Hi! For me, using Ping detect for Additional Delay Compensation in ReaInsert works properly, achieving total nullification in phase cancel testing while maintaining synchronisity inside REAPER (for any sidechain nodes etc). Pinging the latency with ReaInsert from analog output to analog input via hardware loopback gives exactly the same number as the driver reported latency. At least with UFX+ and UCX, although there could be some difference when using separate AD/DA converters; to my understanding the driver reports entire roundtrip latency including the internal converters.

This is true also for chaining multiple hardware inserts. But instead of stacking individual ReaInsert plugins in REAPER, I build the hardware effect chain in TotalMix as far as possible, and then use the chain start and end I/O points in a single instance of ReaInsert, and again latency pinging achieves total null in phase cancel test, and software monitoring latency remains as low as possible.

I don't think it's possible to work around the additional latency introduced when stacking multiple ReaInserts in one signal chain as long as the audio itself passes through REAPER and then back to hardware without breaking phase sync between tracks? To my understanding, this is true for all DAWs; passing audio from DAW to external hardware and back inheritly introduces system latency on each pass. Also, REAPER (or any other DAW) has no way of 'knowing' the additional latency introduced from additional routings done in TotalMix and/or external hardware. Except via pinging the latency, of course, and this seems to work properly.

The problem I've encountered with ReaInsert is while 'rendering' individual tracks with ReaInsert hardware inserts. In REAPER I also do this by setting the track recording source as track output (normal mode, not latency compensated), then record the track onto 'itself' as a new take, and after that just bypass the FX chain. Although the latency is compensated while listening/monitoring after restarting the playback, sometimes the recorded track output doesn't get placed correctly resulting in phase/time offset between the original source and recorded output.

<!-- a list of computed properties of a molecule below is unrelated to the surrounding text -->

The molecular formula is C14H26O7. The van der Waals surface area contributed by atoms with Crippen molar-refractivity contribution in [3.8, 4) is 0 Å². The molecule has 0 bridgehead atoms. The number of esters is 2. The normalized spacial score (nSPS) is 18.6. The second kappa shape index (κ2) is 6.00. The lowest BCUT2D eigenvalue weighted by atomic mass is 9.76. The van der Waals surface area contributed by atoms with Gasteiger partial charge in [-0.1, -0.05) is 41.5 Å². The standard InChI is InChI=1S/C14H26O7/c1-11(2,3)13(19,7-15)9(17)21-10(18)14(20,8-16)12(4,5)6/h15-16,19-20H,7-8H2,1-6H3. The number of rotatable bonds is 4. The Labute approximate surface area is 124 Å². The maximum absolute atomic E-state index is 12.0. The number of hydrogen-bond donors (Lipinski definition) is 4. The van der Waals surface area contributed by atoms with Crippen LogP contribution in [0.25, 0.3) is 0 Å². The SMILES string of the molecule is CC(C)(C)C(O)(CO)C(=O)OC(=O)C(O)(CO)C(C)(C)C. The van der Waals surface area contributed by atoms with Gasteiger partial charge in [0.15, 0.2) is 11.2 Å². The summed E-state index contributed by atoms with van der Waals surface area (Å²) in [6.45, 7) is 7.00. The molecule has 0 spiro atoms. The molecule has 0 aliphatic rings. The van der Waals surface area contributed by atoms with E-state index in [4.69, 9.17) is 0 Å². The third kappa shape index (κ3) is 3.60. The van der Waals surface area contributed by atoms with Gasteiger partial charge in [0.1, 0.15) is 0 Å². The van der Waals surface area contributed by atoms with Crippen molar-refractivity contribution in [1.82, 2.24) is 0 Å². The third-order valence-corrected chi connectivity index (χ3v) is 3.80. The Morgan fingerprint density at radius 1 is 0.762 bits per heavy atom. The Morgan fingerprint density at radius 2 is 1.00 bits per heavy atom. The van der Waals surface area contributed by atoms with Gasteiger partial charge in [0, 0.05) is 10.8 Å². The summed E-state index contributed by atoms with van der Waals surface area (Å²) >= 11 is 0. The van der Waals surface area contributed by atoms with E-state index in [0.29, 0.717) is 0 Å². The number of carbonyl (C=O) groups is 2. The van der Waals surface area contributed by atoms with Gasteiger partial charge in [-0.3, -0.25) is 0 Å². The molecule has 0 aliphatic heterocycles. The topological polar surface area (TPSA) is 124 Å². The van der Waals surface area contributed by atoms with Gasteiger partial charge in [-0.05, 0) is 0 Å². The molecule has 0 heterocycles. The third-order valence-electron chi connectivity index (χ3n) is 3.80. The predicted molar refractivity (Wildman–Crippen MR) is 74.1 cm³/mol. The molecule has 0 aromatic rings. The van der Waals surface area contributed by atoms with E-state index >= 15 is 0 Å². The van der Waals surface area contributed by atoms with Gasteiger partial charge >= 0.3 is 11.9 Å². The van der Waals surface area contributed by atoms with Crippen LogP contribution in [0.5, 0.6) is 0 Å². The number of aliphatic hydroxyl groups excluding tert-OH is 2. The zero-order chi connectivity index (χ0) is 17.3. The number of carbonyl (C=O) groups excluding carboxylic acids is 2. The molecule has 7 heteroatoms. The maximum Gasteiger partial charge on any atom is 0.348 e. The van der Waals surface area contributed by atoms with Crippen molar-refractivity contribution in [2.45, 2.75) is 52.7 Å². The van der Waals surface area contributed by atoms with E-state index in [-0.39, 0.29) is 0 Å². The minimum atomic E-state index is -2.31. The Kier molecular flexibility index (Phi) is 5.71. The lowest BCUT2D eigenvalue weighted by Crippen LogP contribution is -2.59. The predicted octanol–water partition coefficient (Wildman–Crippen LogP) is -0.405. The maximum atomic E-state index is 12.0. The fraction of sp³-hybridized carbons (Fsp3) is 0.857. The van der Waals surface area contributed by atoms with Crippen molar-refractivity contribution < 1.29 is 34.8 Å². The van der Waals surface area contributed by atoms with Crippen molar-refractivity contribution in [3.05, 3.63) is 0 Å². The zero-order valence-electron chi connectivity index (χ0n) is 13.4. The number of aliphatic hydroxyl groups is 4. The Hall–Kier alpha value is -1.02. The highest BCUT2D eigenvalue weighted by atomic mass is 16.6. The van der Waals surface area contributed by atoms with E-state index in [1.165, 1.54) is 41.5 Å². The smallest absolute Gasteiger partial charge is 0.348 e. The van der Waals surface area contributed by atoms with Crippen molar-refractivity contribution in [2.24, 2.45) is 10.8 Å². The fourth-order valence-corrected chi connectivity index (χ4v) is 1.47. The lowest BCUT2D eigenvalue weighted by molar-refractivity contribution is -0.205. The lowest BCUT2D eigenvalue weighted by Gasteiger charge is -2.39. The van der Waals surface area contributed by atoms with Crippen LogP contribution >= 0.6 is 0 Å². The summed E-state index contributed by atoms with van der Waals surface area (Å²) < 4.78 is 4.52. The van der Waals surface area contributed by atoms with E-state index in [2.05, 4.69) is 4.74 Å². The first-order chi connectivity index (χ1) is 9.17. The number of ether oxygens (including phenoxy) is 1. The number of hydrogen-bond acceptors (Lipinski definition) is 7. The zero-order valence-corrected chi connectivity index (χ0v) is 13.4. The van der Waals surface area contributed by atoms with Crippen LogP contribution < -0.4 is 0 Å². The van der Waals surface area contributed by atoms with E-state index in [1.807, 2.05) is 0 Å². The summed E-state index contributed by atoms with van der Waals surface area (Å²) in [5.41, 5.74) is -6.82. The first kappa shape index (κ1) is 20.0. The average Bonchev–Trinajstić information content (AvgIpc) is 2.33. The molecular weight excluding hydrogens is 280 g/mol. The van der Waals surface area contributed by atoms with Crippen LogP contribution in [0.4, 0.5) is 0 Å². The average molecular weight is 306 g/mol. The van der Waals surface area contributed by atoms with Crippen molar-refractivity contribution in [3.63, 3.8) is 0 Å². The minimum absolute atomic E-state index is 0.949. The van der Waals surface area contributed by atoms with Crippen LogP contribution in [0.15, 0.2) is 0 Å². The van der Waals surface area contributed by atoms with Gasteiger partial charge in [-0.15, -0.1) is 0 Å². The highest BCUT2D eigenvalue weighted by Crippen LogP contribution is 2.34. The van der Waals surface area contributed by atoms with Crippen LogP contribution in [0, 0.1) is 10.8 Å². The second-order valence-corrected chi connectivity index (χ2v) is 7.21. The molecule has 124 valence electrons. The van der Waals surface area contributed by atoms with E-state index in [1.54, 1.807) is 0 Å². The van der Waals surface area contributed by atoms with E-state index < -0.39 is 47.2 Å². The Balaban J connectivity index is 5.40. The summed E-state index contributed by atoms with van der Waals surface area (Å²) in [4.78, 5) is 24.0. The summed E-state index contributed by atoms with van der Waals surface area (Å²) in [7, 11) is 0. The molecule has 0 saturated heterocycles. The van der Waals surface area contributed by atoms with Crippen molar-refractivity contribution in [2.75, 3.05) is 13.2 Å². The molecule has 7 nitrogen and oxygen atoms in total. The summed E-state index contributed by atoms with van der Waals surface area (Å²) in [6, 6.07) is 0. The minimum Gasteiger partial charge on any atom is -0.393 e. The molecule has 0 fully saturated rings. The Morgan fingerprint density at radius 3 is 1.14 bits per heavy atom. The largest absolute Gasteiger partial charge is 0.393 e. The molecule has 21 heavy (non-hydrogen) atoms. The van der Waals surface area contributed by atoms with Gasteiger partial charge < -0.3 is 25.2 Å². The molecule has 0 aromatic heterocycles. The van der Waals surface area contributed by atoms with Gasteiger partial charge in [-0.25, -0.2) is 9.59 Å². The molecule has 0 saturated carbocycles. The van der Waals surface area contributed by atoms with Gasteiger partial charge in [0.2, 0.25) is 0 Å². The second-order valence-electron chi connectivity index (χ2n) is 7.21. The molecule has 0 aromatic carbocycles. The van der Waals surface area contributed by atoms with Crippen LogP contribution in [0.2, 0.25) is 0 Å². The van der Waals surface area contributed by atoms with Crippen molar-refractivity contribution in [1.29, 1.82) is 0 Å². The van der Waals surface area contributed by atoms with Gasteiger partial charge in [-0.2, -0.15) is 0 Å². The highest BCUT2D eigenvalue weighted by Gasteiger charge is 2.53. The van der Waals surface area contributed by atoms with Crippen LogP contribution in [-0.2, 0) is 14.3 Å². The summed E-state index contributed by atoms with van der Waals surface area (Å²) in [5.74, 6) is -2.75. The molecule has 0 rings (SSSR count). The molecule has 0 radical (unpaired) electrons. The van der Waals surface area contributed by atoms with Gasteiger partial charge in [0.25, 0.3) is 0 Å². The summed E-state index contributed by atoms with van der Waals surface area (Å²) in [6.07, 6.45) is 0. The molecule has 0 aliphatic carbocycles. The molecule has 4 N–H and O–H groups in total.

But this might also be buggy behavior with ReaInsert. For example, the FX chain latency based on driver reported latency could be 201 samples, and ReaInsert Ping detected additional latency is 9 samples. For some reason, REAPER might compensate the recording with 201 sample offset, instead of the correct value of 210 samples. This can be seen in the track FX chain total reported latency in REAPER, which might show the driver reported latency (or previous manual adjustment) for ReaInsert(s), and not take the current Additional Delay Compensation of ReaInsert(s) into account even after restarting playback, as suggested in ReaInsert UI.

This can be 'fixed' quite easily. After setting up all the routings, ReaInserts and pinging the latencies, simply disabling (bypassing) the entire FX chain in REAPER, and then re-enabling it makes REAPER now show the correct Plugin Delay Compensation values in the FX chain, and now also recording track output gets compensated correctly.

Note, when doing render/freeze/bounce-in-place/commit with hardware inserts in REAPER by recording track output, choosing the latency compensated output recording will compensate the recording into a position after monitoring latency. Which naturally introduces 'latency' in form of positioning offset in the source item. Choosing the non-compensated output recording will maintain the original source position.

In my case, default/stock settings in REAPER seem to work correctly, without any need for manually adjustments. Only the ReaInsert plugin itself needs 'manual' attention, requiring to be pinged and finally 'restarting' the FX chain after routings/changes are done, just to be sure.

5 (edited by Skoo 2021-09-24 19:21:21)

Re: Latency Free Hardware Inserts in Reaper

Reaper buffers internally. If you follow the steps i layed out here you will be able to stack your plugins/hardware inserts to your hearts content.